1891 - 1956
The Olympic career of Frank Beaurepaire covered 16 years, embracing the Games of London (1908), Antwerp (1920) and Paris (1924). He won six medals, a tally that remained a record for a male until equalled by Murray Rose in 1960 and bettered by Ian Thorpe in 2004 - but sadly he never won gold. The finest Australian swimmer of his time, he learned the hard way - being tossed into the water at a Melbourne tidal pool by his father, with a rope knotted around his middle. He suffered severe rheumatic fever at 10, but persevered with his swimming, winning Victorian open titles at 14 and the Australian 440 yards, half-mile and mile championships at 16. Aged 17, he was the youngest member of the Australian team for the 1908 Olympics in London. He contracted a heavy cold before the Games, causing him to swim well below his best. He finished second in the 400m final, third in the 1500m, and was lead swimmer in the squad which finished fourth in the 4 x 200m relay.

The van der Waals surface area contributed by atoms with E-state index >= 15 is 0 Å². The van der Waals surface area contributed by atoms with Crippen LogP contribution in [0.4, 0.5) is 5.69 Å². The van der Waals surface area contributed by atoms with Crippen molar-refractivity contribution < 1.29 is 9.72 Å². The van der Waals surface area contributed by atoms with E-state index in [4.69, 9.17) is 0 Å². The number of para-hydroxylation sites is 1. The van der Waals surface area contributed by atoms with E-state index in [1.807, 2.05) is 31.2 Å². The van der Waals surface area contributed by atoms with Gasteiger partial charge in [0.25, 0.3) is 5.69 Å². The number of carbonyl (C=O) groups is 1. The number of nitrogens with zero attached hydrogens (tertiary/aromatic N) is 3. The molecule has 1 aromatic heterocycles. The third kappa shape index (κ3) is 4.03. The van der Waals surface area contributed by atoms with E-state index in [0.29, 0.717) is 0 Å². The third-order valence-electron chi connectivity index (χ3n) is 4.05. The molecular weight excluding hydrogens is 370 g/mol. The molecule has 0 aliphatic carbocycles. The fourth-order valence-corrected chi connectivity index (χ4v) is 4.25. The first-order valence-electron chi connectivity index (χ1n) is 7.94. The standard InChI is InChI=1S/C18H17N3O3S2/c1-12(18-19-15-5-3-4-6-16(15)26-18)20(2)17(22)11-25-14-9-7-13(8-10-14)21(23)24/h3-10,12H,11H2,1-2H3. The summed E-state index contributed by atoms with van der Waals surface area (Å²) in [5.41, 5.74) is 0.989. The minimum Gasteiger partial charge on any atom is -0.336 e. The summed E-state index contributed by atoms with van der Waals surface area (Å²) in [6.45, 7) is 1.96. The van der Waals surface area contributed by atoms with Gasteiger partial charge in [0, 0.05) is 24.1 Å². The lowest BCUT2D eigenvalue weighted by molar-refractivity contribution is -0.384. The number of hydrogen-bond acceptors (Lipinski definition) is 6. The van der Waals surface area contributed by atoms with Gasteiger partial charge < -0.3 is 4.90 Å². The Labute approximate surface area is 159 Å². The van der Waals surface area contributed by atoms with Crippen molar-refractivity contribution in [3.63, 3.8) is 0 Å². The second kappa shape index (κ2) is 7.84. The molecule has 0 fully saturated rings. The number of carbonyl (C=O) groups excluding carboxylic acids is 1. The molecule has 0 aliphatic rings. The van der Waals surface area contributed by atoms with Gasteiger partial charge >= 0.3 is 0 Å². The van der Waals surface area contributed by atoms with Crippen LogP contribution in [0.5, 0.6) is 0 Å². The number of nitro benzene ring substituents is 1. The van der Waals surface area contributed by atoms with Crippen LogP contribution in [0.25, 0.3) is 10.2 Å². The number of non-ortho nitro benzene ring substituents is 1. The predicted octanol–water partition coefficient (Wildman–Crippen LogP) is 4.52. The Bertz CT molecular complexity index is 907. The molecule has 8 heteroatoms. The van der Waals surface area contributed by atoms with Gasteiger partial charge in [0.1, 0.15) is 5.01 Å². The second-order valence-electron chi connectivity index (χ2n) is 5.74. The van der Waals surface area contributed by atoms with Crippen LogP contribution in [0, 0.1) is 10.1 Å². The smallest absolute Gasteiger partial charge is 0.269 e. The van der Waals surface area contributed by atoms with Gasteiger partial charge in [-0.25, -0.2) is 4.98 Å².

Under the rigid amateur rules of the time, Beaurepaire was banned from competition in 1912 because he accepted a job as a physical education teacher. The ban, which lasted until 1920, kept him out of the Stockholm Games. In the Olympics of both 1920 and 1924, he won silver in the relays and bronze in the 1500m. Beaurepaire, who was gassed during war service, was a hero in a 1922 shark attack. He was later knighted, and became Lord Mayor of Melbourne.
Harry Gordon, AOC historian